Friday, 31 October 2008
Still not convinced about how to approach the project. I keep changing my mind and I am coming up with new ideas every week. After my last visit to the Barbican on a grey and depressing Sunday for instance, I thought It could be interesting to explore the empty urban landscapes and the lives of people working against the current of normal hours and days. Street sweepers in the cold of the street, security guards talking to nobody in front of an old magazine or cleaners travelling by night to do their job without disturbing workers in the office. The contrast between the rhythm and intensity of a Sunday night and a Monday morning must be incredible. Desolation, hardship, loneliness and social exclusion could be potential themes around the story and maybe a mixture of formal strategies the way forward. Photojournalistic images with interviews together with series of portraits and big scale landscapes.
Another possibility starting to develop in my head lately is to show a more intimate analysis of everyday life ambitions, fears and values of white families in South Africa. The whole situation is deteriorating by the day and the political, social and cultural connotations are changing fast. I will be living for three weeks with some members of my girlfriend's family in a small community on the coast during Christmas and I thought it is probably a good idea to try something you know a bit better that others for personal reasons and at the same time something that is close and meaningful to you. Just like Leonie Purchas!
Wednesday, 22 October 2008
Last Sunday I went to the Barbican to have a look at the new exhibition "This Is War!", which includes some never-before-seen photographs and newly discovered documents about Robert Capa (1913-1954) and Gerda Taro (1910–1937). it was very interesting to see closely and in detail the whole process of making iconic images of the Spanish Civil War and the Second World War, but I was more intrigue about the artistic responses to Iraq and Afghanistan by Omer Fast, Paul Chan, An-My Lê and specially Geert van Kesteren's Why Mister, Why?, and Baghdad Calling, (2008).
Each artist reflects on the subjects of war and their experience of conflict and at the same time each considers how some images mediates our experience and understanding of any given situation. Looking at the photographs taken by local people in everyday life Irak with their mobile phones, I thought straight away about Sco and his use of basic technologies to get close and real to the subject.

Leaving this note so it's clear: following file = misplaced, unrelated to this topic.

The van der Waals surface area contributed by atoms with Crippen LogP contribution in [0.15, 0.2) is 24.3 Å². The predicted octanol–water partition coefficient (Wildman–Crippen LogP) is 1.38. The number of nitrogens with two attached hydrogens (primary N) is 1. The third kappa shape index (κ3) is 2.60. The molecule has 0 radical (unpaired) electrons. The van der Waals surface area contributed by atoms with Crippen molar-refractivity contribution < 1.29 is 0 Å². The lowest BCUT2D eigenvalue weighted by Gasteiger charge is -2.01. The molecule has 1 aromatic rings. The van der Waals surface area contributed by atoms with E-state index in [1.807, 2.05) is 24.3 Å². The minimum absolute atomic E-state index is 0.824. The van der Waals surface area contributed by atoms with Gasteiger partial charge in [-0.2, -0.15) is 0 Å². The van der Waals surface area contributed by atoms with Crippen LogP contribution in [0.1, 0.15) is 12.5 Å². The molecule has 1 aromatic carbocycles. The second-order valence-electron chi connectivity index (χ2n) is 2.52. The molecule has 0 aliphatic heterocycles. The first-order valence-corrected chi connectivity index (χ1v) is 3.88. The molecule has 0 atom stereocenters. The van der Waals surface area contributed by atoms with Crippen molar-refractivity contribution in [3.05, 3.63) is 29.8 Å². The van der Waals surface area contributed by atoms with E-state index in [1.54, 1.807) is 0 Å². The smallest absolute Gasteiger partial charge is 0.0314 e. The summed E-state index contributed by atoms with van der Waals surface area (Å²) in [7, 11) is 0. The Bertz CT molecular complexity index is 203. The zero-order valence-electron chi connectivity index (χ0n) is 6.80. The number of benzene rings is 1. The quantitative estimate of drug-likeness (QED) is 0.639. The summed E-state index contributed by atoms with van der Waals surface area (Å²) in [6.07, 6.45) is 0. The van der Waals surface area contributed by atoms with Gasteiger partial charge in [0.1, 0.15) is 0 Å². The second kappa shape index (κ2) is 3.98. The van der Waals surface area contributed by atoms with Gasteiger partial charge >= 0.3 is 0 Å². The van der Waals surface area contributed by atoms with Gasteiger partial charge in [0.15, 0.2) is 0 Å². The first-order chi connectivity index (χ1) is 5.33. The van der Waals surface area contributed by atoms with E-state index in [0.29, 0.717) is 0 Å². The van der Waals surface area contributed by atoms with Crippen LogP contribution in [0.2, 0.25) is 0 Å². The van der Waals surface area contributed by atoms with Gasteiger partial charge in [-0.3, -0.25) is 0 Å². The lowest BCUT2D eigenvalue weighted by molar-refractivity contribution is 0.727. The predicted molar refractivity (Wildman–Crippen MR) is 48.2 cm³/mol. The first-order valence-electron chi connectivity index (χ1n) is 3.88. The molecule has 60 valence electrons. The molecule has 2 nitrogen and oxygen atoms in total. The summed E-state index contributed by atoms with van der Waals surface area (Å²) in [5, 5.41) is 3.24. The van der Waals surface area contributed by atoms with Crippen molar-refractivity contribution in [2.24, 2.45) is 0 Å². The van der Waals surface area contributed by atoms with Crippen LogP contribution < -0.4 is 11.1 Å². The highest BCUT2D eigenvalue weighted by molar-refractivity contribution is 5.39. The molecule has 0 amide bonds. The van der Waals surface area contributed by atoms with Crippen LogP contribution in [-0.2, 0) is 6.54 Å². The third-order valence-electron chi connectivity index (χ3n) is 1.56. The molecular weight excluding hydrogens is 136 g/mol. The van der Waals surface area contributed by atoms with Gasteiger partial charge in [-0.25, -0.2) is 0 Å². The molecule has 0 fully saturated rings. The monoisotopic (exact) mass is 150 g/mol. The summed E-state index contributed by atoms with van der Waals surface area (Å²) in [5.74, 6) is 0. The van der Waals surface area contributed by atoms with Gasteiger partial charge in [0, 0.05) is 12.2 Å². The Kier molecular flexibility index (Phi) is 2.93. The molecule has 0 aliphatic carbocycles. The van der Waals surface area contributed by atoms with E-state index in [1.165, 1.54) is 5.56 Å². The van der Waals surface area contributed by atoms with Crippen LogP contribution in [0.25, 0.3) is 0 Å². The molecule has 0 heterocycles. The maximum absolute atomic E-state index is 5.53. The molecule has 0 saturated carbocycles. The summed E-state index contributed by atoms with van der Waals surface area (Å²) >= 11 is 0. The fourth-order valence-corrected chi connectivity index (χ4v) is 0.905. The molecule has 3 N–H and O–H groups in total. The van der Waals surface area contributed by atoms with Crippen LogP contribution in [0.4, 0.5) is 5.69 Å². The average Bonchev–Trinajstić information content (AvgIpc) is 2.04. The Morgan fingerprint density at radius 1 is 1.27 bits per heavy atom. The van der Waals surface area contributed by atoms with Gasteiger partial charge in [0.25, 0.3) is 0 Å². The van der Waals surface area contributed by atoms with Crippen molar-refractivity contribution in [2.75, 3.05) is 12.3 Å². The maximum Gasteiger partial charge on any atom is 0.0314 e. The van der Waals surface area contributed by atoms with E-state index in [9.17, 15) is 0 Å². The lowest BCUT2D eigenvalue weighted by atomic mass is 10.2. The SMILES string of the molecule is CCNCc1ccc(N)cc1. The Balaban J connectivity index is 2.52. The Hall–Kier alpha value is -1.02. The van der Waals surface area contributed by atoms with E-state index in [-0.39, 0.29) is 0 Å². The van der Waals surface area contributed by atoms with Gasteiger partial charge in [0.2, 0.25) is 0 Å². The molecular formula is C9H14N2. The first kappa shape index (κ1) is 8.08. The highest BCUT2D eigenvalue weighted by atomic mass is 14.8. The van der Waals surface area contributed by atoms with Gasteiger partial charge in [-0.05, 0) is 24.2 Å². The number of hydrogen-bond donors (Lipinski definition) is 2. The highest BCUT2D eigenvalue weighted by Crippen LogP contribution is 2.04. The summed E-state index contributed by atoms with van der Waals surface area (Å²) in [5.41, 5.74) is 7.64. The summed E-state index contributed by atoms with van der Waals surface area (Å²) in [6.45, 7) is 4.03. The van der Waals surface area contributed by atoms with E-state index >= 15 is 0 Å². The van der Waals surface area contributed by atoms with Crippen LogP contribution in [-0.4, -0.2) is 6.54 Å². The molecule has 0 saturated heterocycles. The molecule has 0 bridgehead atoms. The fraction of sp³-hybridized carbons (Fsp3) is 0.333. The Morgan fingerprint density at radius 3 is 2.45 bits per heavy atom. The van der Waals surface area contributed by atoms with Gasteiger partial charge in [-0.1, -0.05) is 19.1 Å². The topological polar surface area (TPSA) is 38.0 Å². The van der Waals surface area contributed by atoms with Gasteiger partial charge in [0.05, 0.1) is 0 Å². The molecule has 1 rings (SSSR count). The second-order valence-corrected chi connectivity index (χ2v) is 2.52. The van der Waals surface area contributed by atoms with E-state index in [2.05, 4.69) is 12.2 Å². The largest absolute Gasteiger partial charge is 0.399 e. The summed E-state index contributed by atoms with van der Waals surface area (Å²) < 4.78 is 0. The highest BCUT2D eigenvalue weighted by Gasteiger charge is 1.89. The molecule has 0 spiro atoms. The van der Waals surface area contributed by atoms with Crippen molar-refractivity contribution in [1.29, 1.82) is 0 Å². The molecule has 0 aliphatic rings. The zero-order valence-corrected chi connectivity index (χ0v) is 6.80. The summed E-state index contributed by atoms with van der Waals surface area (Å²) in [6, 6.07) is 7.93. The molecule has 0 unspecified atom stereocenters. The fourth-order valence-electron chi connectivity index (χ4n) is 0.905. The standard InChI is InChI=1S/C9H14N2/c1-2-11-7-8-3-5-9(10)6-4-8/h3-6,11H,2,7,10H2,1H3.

Later in the day flicking through the Sunday Times Magazine, I found an article about a new and lucrative relationship between photojournalism and art. Private collectors and galleries are willing to pay huge sums for reportage images taken in the first place to document events and provoke reaction. W Eugene Smith's photograph of a soldier holding a newborn baby during the battle of Saipan sold at Christie's for £4369, Simon Norfolk's photograph of a bullet-scarred apartament building in Kabul fetched almost £6000 and Luc Delahaye's photograph of a deserted road in the aftermath of a bomb blast went for £22100.
This year's Brighton Photo Biennial takes as its main theme the changes in both the production and consumption of war photography. Its curator Julian Stalabrass argues that, as fewer photojournalists are allowed on the front line and censorship often dictates what can and cannot be shot, photographers have to adapt to get heir message across. Today war is as much about suicide bombers and terrorism as opposing armies in the battlefield. The nature of war has changed dramatically so the way we record it it must change too. Finding new ways of communication is the key issue for most practitioners. Hung in an exhibition, these images have huge visual impact and push people to confront them and think and talk about them.
Monday, 13 October 2008
I have been reading lately quite a few articles in magazines and newspapers about how the other half live in any given situation. Workers in Dubai living like animals while tourists spend loads of money in luxury hotels. Farmers in Argentina struggling with new taxes while government officials get richer. Street artists fighting social injustice while well established practitioners play with unreal prices in the market.
Getting inspiration for new stories around the world is easy, but for some reason I find it harder in London. This is the place where my everyday life became routine with same patterns over long periods of time. Jono said to me once that Istanbul is full of visual opportunities and Mark was thinking about travelling to the borders between India and Pakistan.Talking about his new film on the IRA hunger strikes, Steve McQueen said that people talk about the abuses in Abu Ghraib, but the same thing was happening here in our own backyard.